End of the Season

LeAnn posted this blog on Monday, October 11th, 2010 at 12:01 am

End of the Season
The growing season here at Rural Route 2 came to an end a week ago Sunday morning when the temperature was in the mid-20s. Even with tarps and sheets, it was too cold to save anything.

The pumpkins are withered and dead. The pole beans are withered and dead. So are the tomatoes. And the pepper plants. And the cucumbers. And the “Pumpkins on a stick” — which were supposed to be an eggplant that grew fruit resembling tiny pumpkins. They never ever got any blossoms on them, much less “pumpkins on a stick.”

We were able to get a number of Jack Be Little pumpkins that one of the ladies from church took to decorate the tables for our annual pork dinner last Sunday. There are a few of those left in the garden, but the vines are completely gone now.

The only things that did not seem the least bit bothered by temperatures in the mid-20s are the beets and the carrots. I pulled most of the beets to make beet pickles, but I left a few in one row that were smaller. It will be interesting to see how much cold they will tolerate.

I know for a fact that carrots will tolerate quite cold temperatures before they are killed off. I dug my carrots last year in a snowstorm in November — and the tops were still green.

The chickens are going to be sad that they will not have more cucumbers. I have discovered that Laverne and Shirley and Betty White and Bluebell and Gingersnap just adore cucumbers. I slice them up and throw them in the chicken run and they dive at them and peck happily. It’s kind of ironic, really. I cannot eat the cucumbers because of my ragweed allergy. The protein in cucumbers is close to the protein in ragweed, and my body thinks I’ve been eating ragweed if I eat cucumbers. But the chickens eat cucumbers and absolutely adore them.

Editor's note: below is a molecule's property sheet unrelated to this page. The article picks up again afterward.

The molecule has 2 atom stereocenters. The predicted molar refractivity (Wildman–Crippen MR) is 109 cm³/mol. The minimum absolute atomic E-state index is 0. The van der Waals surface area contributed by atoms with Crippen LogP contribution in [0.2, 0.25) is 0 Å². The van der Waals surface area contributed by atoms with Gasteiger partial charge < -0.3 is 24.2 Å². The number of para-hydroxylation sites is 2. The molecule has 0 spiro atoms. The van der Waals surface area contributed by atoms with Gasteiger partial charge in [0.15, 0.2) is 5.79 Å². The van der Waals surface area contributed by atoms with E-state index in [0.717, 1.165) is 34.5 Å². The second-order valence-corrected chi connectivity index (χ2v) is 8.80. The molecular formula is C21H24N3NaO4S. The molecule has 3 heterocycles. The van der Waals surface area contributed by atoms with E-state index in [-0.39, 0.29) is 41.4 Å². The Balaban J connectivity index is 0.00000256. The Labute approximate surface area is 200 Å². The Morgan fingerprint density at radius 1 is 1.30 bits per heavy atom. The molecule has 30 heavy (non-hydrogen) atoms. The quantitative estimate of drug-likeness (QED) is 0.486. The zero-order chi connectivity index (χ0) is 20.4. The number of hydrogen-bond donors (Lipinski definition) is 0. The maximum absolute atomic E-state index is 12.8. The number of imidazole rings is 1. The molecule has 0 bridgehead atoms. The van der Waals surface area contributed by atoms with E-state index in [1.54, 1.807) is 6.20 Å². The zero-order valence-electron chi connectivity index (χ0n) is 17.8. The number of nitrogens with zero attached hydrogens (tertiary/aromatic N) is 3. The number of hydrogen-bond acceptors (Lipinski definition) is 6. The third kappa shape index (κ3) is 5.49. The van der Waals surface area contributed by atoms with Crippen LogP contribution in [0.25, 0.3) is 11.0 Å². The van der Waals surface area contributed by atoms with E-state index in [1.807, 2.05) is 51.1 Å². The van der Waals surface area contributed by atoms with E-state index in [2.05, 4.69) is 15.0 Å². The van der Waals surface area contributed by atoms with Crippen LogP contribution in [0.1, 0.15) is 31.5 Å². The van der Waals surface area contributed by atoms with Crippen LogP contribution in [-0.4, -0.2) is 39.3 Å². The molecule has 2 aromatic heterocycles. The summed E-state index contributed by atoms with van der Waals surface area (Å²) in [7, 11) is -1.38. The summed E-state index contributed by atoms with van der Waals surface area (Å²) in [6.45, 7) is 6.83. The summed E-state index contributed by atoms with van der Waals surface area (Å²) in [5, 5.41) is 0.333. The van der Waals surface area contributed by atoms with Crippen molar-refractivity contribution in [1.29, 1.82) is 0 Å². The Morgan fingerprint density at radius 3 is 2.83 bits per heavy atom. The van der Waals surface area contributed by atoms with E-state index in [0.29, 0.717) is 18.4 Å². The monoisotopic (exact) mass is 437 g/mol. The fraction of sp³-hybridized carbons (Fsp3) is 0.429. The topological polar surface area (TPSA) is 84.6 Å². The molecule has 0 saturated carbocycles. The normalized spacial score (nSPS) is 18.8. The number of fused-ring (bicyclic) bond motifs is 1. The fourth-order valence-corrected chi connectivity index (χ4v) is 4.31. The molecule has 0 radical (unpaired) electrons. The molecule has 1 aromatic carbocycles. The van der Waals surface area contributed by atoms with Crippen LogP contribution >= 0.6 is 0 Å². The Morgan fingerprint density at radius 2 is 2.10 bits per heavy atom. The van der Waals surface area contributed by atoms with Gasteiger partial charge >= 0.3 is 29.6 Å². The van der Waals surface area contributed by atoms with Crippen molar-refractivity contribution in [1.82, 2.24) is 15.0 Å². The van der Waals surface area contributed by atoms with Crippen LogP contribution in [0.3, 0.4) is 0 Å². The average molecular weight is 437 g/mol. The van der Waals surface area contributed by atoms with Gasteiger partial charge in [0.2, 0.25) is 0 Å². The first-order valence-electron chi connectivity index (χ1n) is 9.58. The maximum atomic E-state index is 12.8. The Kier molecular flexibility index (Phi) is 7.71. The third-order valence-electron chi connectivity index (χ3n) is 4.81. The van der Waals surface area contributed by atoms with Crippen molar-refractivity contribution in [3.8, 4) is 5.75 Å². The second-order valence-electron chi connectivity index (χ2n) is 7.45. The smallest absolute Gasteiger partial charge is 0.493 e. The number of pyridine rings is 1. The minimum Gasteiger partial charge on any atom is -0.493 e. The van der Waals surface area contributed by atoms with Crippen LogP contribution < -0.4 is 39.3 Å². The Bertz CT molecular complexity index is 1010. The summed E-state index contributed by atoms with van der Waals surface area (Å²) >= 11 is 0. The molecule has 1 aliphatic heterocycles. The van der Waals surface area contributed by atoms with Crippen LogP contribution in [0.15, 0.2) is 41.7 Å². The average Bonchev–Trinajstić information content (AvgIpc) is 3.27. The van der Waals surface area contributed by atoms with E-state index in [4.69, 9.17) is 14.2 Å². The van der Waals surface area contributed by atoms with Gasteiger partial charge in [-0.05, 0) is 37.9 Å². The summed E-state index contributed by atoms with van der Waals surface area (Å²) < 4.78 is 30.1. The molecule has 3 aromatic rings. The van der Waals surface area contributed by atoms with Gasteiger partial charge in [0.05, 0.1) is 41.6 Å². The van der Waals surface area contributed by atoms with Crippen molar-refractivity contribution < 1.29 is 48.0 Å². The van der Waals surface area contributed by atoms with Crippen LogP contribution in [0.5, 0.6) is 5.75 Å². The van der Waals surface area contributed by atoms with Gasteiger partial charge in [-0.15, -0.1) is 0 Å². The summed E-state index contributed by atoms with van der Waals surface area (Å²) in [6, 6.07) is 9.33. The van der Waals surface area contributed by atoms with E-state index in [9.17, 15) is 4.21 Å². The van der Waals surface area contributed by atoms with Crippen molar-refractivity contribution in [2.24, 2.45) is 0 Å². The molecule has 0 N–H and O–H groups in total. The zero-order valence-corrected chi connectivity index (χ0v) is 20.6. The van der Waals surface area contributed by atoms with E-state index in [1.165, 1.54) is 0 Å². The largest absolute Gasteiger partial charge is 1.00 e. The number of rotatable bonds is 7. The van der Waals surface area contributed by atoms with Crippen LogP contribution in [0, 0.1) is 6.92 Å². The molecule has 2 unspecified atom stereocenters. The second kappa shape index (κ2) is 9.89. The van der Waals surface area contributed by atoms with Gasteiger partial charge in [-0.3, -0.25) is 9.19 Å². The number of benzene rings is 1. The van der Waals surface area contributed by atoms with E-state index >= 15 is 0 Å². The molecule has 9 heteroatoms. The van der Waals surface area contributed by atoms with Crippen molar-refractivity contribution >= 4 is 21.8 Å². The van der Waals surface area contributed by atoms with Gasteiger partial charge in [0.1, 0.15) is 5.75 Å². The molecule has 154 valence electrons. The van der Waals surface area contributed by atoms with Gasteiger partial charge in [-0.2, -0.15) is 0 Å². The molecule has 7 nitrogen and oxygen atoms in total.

Most of the summer birds are gone now, too. Only the Bluebirds and the Robins are left. I can hear the Bluebirds twittering over the hayfield on a sunny day. And the Robins are still chirping and singing from the trees. But in time, they will leave too.  The geese have been flying over Rural Route 2 for a while now.

I love the way William Shakespeare described trees in late fall. . .
“Bare ruined choirs where late the sweet birds sang.”

LeAnn R. Ralph

Here are some fall scenes from Rural Route 2. . .

The box elder tree by the garden looks ghostly in the morning light with no leaves. (October 2010)

Even the little maple trees are brilliant with color. (October 2010)

White frost blankets the field as my old horse, Kajun, paces back and forth, waiting for his breakfast. (October 2010)

The trees are lovely in the colors with white frost in the foreground. Soon there will be snow and the leaves will all be gone. (October 2010)

Tuxedo Tom waits on the rock table, watching me to see what i am doing. If you look closely, you can see his sister, Goldie, the tortoiseshell, underneath the rock. (October 2010)

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